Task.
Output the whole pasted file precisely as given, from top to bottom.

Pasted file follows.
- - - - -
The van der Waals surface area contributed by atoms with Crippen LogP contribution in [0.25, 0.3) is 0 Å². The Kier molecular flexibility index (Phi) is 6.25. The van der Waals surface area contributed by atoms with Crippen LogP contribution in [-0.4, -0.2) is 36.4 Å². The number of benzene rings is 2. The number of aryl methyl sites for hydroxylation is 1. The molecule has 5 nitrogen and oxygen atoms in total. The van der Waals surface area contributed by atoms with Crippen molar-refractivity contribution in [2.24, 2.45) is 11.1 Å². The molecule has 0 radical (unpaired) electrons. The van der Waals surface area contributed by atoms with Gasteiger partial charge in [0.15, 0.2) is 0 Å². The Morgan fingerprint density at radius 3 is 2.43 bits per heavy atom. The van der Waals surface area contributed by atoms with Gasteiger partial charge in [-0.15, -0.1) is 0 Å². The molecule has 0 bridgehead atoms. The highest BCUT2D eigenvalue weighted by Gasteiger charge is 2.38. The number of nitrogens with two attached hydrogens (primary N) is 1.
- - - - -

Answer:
The van der Waals surface area contributed by atoms with Crippen LogP contribution in [0.25, 0.3) is 0 Å². The Kier molecular flexibility index (Phi) is 6.25. The van der Waals surface area contributed by atoms with Crippen LogP contribution in [-0.4, -0.2) is 36.4 Å². The number of benzene rings is 2. The number of aryl methyl sites for hydroxylation is 1. The molecule has 5 nitrogen and oxygen atoms in total. The van der Waals surface area contributed by atoms with Crippen molar-refractivity contribution in [2.24, 2.45) is 11.1 Å². The molecule has 0 radical (unpaired) electrons. The van der Waals surface area contributed by atoms with Gasteiger partial charge in [0.15, 0.2) is 0 Å². The Morgan fingerprint density at radius 3 is 2.43 bits per heavy atom. The van der Waals surface area contributed by atoms with Gasteiger partial charge in [-0.15, -0.1) is 0 Å². The molecule has 0 bridgehead atoms. The highest BCUT2D eigenvalue weighted by Gasteiger charge is 2.38. The number of nitrogens with two attached hydrogens (primary N) is 1.